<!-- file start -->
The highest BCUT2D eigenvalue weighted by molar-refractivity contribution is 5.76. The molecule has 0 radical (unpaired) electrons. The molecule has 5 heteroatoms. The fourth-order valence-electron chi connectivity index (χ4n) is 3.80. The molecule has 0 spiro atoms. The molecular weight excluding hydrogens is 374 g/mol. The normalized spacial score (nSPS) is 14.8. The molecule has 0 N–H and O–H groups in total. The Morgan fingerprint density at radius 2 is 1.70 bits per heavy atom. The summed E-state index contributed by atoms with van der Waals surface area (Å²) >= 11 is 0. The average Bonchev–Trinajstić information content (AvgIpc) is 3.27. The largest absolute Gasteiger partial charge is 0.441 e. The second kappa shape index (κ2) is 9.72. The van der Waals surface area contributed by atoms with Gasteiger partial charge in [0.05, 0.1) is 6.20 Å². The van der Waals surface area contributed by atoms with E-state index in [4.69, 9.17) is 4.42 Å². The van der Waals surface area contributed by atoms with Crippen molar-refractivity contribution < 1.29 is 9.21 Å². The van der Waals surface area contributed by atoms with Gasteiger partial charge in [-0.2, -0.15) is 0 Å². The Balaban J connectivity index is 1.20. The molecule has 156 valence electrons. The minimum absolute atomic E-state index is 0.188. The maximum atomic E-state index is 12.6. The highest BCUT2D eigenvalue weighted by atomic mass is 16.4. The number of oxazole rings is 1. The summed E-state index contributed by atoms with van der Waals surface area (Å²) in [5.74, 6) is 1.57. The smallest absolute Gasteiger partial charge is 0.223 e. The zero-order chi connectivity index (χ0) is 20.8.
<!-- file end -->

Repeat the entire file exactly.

The highest BCUT2D eigenvalue weighted by molar-refractivity contribution is 5.76. The molecule has 0 radical (unpaired) electrons. The molecule has 5 heteroatoms. The fourth-order valence-electron chi connectivity index (χ4n) is 3.80. The molecule has 0 spiro atoms. The molecular weight excluding hydrogens is 374 g/mol. The normalized spacial score (nSPS) is 14.8. The molecule has 0 N–H and O–H groups in total. The Morgan fingerprint density at radius 2 is 1.70 bits per heavy atom. The summed E-state index contributed by atoms with van der Waals surface area (Å²) >= 11 is 0. The average Bonchev–Trinajstić information content (AvgIpc) is 3.27. The largest absolute Gasteiger partial charge is 0.441 e. The second kappa shape index (κ2) is 9.72. The van der Waals surface area contributed by atoms with Gasteiger partial charge in [0.05, 0.1) is 6.20 Å². The van der Waals surface area contributed by atoms with E-state index in [4.69, 9.17) is 4.42 Å². The van der Waals surface area contributed by atoms with Crippen molar-refractivity contribution < 1.29 is 9.21 Å². The van der Waals surface area contributed by atoms with Gasteiger partial charge in [-0.2, -0.15) is 0 Å². The Balaban J connectivity index is 1.20. The molecule has 156 valence electrons. The minimum absolute atomic E-state index is 0.188. The maximum atomic E-state index is 12.6. The highest BCUT2D eigenvalue weighted by atomic mass is 16.4. The number of oxazole rings is 1. The summed E-state index contributed by atoms with van der Waals surface area (Å²) in [5.74, 6) is 1.57. The smallest absolute Gasteiger partial charge is 0.223 e. The zero-order chi connectivity index (χ0) is 20.8.